Pentagon has confirmed that leaders from the Navy, Army, Marine Corps, and Air Force are seeking to move the deadline for the transgender policy implementation in the U.S. military. The request came just a few days before the July 1 time limit of Defense Secretary Ash Carter. Military chief from each department has already submitted their appeals to Deputy Defense Secretary Bob Work, who will create a recommendation before Secretary James Mattis can give his final decision.

LGBT military groups react on possible delay

The announcement was immediately denounced by several groups which argued that the delay will only cause "redundant evidence" on the contributions of transgender people who are already serving the U.S.

Military since Carter ended the transgender military ban last year.

An AP report cited three of the four military chiefs reportedly requested for the delay. Leaders from the Army and Air Force are seeking for a two-year postponement, while the Navy wants a one-year delay for the implementation of transgender policy.

These military services are hoping that the delay will give them enough time to address the problems that the current transgender military troops are experiencing. Their explanation, however, did not please some LGBT military groups which insisted that these military chiefs are bringing up old issues without providing new data that would support them.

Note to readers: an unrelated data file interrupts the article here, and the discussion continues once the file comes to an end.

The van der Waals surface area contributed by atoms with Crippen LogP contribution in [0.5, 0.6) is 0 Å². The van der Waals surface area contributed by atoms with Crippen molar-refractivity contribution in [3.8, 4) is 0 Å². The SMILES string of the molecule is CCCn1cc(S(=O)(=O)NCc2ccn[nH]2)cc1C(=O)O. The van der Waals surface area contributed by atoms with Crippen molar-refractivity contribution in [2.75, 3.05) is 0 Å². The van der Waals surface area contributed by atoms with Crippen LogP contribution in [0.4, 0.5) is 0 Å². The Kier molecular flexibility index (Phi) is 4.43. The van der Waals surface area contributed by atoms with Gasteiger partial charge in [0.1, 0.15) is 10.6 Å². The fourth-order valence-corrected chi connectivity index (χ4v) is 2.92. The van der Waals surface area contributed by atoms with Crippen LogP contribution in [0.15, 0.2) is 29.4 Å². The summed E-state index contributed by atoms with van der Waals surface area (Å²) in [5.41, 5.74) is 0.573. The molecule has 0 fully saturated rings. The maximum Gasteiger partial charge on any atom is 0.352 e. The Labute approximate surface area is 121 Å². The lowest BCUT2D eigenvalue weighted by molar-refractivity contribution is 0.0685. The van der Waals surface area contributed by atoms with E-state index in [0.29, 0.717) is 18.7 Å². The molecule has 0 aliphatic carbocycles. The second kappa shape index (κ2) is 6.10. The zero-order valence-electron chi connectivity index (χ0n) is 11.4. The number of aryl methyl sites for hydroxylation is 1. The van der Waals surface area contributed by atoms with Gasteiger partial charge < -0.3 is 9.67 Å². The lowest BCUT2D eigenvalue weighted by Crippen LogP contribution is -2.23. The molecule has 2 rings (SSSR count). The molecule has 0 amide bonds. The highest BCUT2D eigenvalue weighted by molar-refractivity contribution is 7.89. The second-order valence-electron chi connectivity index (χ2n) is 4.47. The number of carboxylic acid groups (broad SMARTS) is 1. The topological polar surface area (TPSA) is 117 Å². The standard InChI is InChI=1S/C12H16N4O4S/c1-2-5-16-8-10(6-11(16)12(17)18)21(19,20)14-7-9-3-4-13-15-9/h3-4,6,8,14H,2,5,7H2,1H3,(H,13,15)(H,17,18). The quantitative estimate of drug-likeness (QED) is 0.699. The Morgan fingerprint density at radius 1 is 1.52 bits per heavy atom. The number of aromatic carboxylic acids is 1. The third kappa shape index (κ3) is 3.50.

Ashley Broadway-Mack reiterated the need for the U.S.

Military to increase its troops as cited by Mattis in a previous statement. "Any qualified American who is willing and able to serve should have the opportunity to join the ranks, regardless of their gender identity," the AMPA president contested.

He even asked Secretary Mattis to immediately implement the recruitment policy to allow transgender people to enlist in the military.

Retired generals want no more delays

Three retired generals are putting the pressure on the Defense Secretary to finally provide his final decision on the scheduled deadline. In a statement, retired Army Lt. Gen. Claudia Kennedy, retired Army Major Gen. Gale Pollock, and retired Army Brig. Gen. Clara Adams-Ender asked Mattis to come up with a decision based on the evidence that would bring the best for the U.S.


“If he is serious about that commitment, he will maintain existing policy and make clear that there will be no return to the days of forcing capable applicants to lie in order to serve their country," the former generals told The Hill.